“Do things that are not only legally correct, but ecologically correct”: Bishops in Zambia

Logo of the Zambia Conference of Catholic Bishops (ZCCB). Credit: ZCCB

Governments and policy makers across the globe should make policies that are not only legally but also environmentally correct, Catholic Bishops in Zambia have said. 

In a statement issued at the close of the month-long Season of Creation Monday, October 4, members of the Zambia Catholic Bishops Conference (ZCCB) say that governments will have the opportunity to make the ecologically correct policies in the upcoming United Nations Climate Change Conference (COP26) and UN Biodiversity Convention (COP15).

“We call on governments worldwide to do things that are not only legally correct, but ecologically correct,” Catholic Bishops say in the statement signed by ZCCB Secretary General, Fr. Francis Mukosa. 

They say that some of the ecologically correct things include prioritizing programs that address impacts felt by all humanity, especially the vulnerable and marginalized people whose cry on earth cannot be overlooked.  

ZCCB members also call on policy makers to formulate policies that do not destroy the earth for the sake of development. 


“Policy makers, be reminded that the environment must not be destroyed for development and survival, but that biodiversity should be preserved because of its wildlife and natural attributes, which would attract people to the location and protect our common home,” the Catholic Church leaders in Zambia say.

Government leaders “have the responsibility of showing the political will to take drastic measures to achieve as quickly as possible zero net greenhouse gas emissions” at the November 1 to 12 COP 26, ZCCB members say in their statement titled, “A Home for All! Renewing the Oikos of God”.

Governments also have a duty “to limit the average increase in global temperature to 1.5 degrees celsius with respect to pre-industrial levels, in accordance with the Paris Agreement goals,” Catholic Bishops in Zambia say. 

They add that the October 11 to 15 COP15 “will also provide the global community with further opportunities to galvanize efforts at all levels to build a better future in harmony with nature.” 

“Let us take up these opportunities to respond to the cry of the poor and that of the earth!” they say in reference to COP 15 and COP 26.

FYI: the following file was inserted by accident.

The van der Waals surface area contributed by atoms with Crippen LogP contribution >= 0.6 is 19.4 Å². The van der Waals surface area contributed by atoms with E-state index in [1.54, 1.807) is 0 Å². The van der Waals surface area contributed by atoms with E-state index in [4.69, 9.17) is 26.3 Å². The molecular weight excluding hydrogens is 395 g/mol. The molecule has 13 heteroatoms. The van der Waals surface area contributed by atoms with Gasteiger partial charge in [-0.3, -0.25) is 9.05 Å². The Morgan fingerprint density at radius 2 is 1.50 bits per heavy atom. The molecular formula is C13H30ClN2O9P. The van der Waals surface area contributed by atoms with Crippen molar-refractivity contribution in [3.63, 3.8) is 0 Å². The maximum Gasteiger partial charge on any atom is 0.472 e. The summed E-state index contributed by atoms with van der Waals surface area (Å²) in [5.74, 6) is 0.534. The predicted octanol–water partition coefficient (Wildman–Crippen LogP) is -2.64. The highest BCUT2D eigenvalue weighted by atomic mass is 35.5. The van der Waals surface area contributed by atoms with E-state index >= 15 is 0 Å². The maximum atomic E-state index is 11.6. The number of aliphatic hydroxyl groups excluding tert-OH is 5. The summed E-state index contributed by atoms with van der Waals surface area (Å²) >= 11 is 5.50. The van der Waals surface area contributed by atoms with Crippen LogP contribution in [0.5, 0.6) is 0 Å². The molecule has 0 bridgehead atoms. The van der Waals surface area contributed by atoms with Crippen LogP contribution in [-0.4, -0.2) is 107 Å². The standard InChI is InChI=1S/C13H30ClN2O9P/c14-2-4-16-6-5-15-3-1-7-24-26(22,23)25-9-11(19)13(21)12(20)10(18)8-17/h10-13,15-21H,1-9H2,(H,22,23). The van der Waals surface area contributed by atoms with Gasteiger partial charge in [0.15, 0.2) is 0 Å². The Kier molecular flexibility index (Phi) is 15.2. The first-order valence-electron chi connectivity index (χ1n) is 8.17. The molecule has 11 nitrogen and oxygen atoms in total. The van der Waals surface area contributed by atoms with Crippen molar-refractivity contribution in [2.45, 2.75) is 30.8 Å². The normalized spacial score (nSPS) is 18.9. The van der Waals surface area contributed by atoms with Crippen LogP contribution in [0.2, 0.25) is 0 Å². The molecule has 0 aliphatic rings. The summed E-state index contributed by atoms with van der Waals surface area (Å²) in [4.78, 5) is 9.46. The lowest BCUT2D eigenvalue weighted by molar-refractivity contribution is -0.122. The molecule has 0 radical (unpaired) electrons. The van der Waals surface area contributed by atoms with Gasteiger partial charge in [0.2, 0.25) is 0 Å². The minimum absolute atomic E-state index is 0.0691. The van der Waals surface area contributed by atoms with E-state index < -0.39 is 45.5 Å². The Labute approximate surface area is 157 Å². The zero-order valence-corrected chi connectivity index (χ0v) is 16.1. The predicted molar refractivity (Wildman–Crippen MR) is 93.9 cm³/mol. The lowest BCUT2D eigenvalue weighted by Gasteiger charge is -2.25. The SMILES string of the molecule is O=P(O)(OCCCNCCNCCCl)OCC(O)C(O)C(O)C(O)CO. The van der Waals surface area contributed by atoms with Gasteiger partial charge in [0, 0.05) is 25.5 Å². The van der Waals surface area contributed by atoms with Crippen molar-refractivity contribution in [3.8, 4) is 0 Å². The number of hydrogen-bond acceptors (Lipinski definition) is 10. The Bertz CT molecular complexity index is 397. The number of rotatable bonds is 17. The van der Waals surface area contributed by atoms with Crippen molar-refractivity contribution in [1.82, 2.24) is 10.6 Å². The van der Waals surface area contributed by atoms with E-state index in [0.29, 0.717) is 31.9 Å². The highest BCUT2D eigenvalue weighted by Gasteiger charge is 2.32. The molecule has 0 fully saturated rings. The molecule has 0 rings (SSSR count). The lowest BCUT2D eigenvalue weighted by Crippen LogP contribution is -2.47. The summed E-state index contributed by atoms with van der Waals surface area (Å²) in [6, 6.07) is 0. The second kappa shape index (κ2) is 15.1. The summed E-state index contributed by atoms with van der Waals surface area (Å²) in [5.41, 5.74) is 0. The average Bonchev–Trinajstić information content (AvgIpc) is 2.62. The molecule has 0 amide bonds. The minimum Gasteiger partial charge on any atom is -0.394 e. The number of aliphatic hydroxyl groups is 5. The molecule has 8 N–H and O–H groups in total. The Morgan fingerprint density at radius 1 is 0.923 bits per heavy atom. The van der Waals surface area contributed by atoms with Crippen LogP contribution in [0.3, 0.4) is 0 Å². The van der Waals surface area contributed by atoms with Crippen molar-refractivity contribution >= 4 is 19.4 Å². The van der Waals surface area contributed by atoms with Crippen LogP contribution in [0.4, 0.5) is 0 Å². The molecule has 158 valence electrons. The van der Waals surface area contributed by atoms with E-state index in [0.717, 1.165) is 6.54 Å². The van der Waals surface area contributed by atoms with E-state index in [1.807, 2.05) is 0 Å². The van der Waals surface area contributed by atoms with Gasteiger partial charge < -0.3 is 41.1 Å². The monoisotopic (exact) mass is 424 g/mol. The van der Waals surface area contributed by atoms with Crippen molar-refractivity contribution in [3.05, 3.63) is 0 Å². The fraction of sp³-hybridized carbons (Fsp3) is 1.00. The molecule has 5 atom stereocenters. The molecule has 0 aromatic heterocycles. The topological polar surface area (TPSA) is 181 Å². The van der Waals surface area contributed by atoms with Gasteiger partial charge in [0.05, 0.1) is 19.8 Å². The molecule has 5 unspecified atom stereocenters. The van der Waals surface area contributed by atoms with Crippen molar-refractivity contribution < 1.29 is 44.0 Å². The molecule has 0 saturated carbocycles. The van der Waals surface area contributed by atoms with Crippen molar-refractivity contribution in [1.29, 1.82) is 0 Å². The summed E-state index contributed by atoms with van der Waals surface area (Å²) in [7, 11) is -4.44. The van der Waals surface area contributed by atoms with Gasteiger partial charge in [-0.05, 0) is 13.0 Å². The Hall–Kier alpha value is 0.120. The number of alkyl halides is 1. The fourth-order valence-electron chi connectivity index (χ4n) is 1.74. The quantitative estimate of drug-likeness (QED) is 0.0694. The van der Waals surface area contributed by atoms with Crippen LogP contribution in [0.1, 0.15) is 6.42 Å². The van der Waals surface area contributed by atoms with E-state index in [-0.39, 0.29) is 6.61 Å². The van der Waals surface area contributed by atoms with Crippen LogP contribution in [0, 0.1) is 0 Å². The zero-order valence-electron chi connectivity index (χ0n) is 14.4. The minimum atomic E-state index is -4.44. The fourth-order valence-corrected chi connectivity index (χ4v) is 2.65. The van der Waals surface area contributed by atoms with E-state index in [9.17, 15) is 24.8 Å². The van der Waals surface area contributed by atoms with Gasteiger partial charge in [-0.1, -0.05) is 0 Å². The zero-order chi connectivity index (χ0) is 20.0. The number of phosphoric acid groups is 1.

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In the October 4 statement, Catholic Bishops in Zambia also call on Christians to “feel challenged to assume, with prayer and commitment, our responsibility for the care of creation.”

“My fellow Christians, time is running out for repentance and repair to the immense damage that is caused by compromising the gospel and by not speaking out against ‘ecological sin,’” they say. 

ZCCB members add that "it is critical" for Christians to continue finding ways that "look at the strengthening and protecting of biodiversity, not just as a value we hold, but as a responsibility that is vital to our way of life."

“We call for a restart button for us to go into the future," the Catholic Bishops say, adding that Christians "can act as a thin yet unique and indispensable thread in weaving a network of life that embraces everyone.”

They also express hope that the reflections and prayers observed during the annual Season of Creation will bear fruit. 


"As we end the season of creation, let us celebrate with joy and with the hope that our reflections will soon bear fruit. One sign of that fruit will be when we include in our examination of conscience our obligation to care for our common home," ZCCB members say in the October 4 statement. 

They conclude in reference to the Book of Wisdom, "May God, 'the lover of life' grant us the courage to do good without waiting for someone else to begin, or until it is too late."

Magdalene Kahiu is a Kenyan journalist with passion in Church communication. She holds a Degree in Social Communications from the Catholic University of Eastern Africa (CUEA). Currently, she works as a journalist for ACI Africa.